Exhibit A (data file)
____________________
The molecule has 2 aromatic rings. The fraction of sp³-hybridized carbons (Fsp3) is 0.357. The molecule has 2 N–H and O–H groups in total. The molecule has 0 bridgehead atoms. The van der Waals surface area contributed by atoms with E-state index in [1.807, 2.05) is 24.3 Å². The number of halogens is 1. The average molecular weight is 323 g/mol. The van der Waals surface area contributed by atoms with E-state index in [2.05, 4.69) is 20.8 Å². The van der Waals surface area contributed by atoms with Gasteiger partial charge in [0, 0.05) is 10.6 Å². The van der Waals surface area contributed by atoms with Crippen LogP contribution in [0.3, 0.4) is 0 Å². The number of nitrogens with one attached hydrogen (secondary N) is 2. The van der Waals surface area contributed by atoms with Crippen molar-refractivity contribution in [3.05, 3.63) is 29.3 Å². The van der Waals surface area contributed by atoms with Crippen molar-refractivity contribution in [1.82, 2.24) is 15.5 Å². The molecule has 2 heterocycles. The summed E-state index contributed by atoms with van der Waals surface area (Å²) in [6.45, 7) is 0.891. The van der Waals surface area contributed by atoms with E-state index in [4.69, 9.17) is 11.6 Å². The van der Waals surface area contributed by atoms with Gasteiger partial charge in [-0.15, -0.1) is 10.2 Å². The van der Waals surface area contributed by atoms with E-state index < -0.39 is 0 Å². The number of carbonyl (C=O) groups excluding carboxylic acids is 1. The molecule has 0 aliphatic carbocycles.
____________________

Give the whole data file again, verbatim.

The molecule has 2 aromatic rings. The fraction of sp³-hybridized carbons (Fsp3) is 0.357. The molecule has 2 N–H and O–H groups in total. The molecule has 0 bridgehead atoms. The van der Waals surface area contributed by atoms with E-state index in [1.807, 2.05) is 24.3 Å². The number of halogens is 1. The average molecular weight is 323 g/mol. The van der Waals surface area contributed by atoms with E-state index in [2.05, 4.69) is 20.8 Å². The van der Waals surface area contributed by atoms with Gasteiger partial charge in [0, 0.05) is 10.6 Å². The van der Waals surface area contributed by atoms with Crippen LogP contribution in [0.3, 0.4) is 0 Å². The number of nitrogens with one attached hydrogen (secondary N) is 2. The van der Waals surface area contributed by atoms with Crippen molar-refractivity contribution in [3.05, 3.63) is 29.3 Å². The van der Waals surface area contributed by atoms with Crippen molar-refractivity contribution in [1.82, 2.24) is 15.5 Å². The molecule has 2 heterocycles. The summed E-state index contributed by atoms with van der Waals surface area (Å²) in [6.45, 7) is 0.891. The van der Waals surface area contributed by atoms with E-state index in [4.69, 9.17) is 11.6 Å². The van der Waals surface area contributed by atoms with Gasteiger partial charge in [-0.15, -0.1) is 10.2 Å². The van der Waals surface area contributed by atoms with E-state index < -0.39 is 0 Å². The number of carbonyl (C=O) groups excluding carboxylic acids is 1. The molecule has 0 aliphatic carbocycles.